Here’s a liquidity update, for this afternoon’s Fed balance sheet release.
The Fed added $18.5 billion to its balance sheet over the past week, mostly with the purchase of Treasury securities.
The biggest reduction in the Fed’s balance sheet was that foreign central banks paid back another $8 billion in swap line loans. That brings the total down to less than $16 billion, from a peak borrowing amount of about $450 billion in May 2020. In other words, swap lines are now 97.5% paid back.
Meanwhile, the Treasury/Eurodollar spread remains very low, which suggests no current acute offshore dollar shortage in developed markets:
That has been supported by the fact that foreign markets have slowly been adding to Treasury positions, rather than selling them like they did in March and April during the acute dollar shortage. We’ll get another update of foreign Treasury holdings in a week from the U.S. Treasury, but preliminary Fed custody data shows that foreign holdings of U.S. Treasuries have been steady this summer and autumn:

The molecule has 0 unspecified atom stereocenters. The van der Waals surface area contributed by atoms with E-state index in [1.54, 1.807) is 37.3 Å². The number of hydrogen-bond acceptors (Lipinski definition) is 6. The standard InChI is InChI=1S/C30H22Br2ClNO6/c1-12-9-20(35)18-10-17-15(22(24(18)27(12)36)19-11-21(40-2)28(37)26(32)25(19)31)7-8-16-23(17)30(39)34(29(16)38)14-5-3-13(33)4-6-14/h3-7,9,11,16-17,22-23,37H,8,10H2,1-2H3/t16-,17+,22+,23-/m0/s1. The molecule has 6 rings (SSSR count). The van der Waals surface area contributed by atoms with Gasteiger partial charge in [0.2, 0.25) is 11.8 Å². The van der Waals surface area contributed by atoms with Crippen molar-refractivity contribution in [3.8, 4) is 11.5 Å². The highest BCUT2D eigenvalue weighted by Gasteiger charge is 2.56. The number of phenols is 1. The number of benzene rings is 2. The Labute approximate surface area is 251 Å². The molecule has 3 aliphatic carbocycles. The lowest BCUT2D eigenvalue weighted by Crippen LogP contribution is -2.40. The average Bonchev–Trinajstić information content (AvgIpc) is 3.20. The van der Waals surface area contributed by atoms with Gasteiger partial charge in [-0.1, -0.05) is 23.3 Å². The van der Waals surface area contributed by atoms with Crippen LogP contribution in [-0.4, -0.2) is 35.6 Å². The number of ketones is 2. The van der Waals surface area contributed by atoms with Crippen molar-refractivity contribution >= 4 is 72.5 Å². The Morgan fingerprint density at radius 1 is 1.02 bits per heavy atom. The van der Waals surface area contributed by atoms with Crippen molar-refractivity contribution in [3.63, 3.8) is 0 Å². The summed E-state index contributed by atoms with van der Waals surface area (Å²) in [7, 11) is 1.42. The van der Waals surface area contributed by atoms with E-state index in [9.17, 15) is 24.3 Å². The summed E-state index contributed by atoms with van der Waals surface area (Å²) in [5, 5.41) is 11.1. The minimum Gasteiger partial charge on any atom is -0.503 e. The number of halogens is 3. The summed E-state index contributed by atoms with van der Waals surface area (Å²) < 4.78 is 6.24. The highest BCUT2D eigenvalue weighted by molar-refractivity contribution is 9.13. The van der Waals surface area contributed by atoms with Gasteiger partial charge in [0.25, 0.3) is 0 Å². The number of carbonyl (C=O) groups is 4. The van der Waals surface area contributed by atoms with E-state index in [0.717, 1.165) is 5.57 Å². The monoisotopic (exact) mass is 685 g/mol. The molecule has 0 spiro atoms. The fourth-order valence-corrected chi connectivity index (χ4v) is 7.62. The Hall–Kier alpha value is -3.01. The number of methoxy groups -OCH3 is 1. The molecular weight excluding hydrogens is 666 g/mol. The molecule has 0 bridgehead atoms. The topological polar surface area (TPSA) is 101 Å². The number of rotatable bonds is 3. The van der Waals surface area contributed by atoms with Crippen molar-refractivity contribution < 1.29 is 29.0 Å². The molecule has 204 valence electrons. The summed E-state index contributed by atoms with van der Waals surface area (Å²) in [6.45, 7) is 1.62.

Certain individual emerging markets, like Turkey and Argentina, continue of course to suffer from dollar shortages, as the result of high dollar-denominated debts and low FX-reserves to cover those debts.
The dollar has been stable recently, with a mild bounce from lows. As I would expect from a no-stimulus environment since August, there’s no major deterioration in the dollar at the moment, and we’ve resumed a somewhat disinflationary trend, with slightly rising yields that, all else being equal, have pressured precious metals and risk assets more broadly.
The U.S. trade balance has markedly deteriorated in 2020 through August, and so far hasn’t found a bottom or period of stabilization. This likely has long-term impacts on the dollar, and at least as one variable involved in the complex FX equation, could put somewhat of a ceiling on the dollar for a time if it persists like this: